Airtankers or water bombers are fixed-wing aircraft fitted with tanks that can be filled on the ground at an air tanker base or, in the case of flying boats and amphibious aircraft, by skimming water from lakes, reservoirs, or large rivers without needing to land.
Various aircraft have been used over the years for firefighting. In 1947, the United States Air Force and United States Forest Service experimented with military aircraft dropping water-filled bombs. The bombs were unsuccessful, and the use of internal water tanks was adopted instead. Though World War II- and Korean War-era bombers were for a long time the mainstay of the aerial firefighting fleet, newer purpose-built tankers have since come online. The smallest are the Single Engine Air Tankers (SEATs). These are agricultural sprayers that generally drop about 800 US gallons (3,000 L) of water or retardant. Examples include the Air Tractor AT-802, which can deliver around 800 gallons of water or fire retardant solution in each drop, and the Soviet Antonov An-2 biplane. Both of these aircraft can be fitted with floats that scoop water from the surface of a body of water. Similar in configuration to the World War II–era Consolidated PBY Catalina, the Canadair CL-215 and its derivative the CL-415 are designed and built specifically for firefighting. The Croatian Air Force uses six CL-415s as well as six AT 802s for firefighting purposes.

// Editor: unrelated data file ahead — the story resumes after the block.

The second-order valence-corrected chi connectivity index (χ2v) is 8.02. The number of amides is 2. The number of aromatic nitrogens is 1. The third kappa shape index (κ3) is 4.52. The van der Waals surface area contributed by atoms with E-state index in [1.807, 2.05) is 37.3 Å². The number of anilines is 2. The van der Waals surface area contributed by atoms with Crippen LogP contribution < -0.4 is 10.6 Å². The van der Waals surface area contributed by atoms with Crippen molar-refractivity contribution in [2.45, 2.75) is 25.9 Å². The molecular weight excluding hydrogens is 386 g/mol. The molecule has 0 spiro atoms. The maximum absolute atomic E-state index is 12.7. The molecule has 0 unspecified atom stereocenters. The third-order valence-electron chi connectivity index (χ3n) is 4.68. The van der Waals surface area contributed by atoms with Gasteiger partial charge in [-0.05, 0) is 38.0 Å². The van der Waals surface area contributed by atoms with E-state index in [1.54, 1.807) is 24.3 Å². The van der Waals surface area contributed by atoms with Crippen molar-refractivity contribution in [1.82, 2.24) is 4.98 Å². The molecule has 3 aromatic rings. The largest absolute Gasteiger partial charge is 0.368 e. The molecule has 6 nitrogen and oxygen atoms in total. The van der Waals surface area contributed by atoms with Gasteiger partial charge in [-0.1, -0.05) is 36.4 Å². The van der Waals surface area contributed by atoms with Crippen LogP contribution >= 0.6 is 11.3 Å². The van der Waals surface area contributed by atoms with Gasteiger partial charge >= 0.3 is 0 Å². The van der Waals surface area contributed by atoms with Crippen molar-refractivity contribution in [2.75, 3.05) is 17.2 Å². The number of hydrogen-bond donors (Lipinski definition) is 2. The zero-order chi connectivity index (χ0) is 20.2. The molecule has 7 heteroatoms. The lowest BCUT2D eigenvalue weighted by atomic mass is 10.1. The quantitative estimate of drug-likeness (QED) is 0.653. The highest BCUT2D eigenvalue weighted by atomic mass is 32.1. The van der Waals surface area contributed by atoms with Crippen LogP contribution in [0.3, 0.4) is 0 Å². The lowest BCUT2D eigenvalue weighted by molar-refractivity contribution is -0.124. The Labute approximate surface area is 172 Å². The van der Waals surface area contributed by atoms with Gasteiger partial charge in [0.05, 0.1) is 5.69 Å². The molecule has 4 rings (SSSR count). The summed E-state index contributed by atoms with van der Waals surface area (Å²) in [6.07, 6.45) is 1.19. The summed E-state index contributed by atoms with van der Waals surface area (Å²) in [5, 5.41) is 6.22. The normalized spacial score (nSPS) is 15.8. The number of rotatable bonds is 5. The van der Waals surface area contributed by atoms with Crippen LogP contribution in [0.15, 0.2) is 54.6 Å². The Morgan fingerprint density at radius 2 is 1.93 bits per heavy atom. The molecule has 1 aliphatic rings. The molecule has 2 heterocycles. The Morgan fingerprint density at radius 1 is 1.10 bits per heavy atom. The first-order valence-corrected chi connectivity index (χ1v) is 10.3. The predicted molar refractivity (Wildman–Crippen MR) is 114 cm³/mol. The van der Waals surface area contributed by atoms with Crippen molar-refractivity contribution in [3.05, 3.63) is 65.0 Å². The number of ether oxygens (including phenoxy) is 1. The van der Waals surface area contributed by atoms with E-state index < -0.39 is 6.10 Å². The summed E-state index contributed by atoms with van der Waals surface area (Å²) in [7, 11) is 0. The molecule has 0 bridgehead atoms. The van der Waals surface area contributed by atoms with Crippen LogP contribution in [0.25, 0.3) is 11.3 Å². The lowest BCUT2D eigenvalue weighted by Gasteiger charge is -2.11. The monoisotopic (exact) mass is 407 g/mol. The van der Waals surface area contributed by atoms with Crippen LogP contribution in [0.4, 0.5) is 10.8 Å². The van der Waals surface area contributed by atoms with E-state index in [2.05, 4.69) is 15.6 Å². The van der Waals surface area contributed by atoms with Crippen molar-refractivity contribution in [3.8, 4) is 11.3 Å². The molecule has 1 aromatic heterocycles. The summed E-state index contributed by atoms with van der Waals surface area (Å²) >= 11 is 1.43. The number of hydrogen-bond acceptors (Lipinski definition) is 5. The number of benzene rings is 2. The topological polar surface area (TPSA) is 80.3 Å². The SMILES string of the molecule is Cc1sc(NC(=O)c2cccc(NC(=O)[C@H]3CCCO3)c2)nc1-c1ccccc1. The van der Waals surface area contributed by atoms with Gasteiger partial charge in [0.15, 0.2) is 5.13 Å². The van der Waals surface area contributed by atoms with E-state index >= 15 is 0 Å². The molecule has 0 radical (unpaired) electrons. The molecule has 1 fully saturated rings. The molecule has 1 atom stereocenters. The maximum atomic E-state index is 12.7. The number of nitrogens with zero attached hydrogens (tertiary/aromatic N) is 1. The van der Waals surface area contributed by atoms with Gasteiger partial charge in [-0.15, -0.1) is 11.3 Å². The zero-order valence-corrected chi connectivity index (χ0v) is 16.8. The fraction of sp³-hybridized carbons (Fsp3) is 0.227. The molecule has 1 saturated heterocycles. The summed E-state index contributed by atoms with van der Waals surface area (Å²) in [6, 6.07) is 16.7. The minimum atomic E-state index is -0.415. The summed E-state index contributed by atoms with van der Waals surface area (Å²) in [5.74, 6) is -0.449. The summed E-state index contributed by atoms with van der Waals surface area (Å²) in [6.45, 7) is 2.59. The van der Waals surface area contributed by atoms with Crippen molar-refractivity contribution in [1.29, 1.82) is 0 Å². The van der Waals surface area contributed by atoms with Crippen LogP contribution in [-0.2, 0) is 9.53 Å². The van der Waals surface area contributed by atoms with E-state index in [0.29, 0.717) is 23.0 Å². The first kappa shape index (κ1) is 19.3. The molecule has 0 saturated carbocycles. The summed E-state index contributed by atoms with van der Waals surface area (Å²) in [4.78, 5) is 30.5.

Medium-sized modified aircraft include the Grumman S-2 Tracker (retrofitted with turboprop engines as the S-2T) as used by the California Department of Forestry & Fire Protection (CAL FIRE), as well as the Conair Firecat version developed and used by Conair Group Inc. of Canada, while the Douglas DC-4, the Douglas DC-7, the Lockheed C-130 Hercules, the Lockheed P-2 Neptune, and the Lockheed P-3 Orion – and its commercial equivalent, the L-188 Electra – have been used as air tankers. Conair also converted a number of Convair 580 and Fokker F27 Friendship turboprop airliners to air tankers.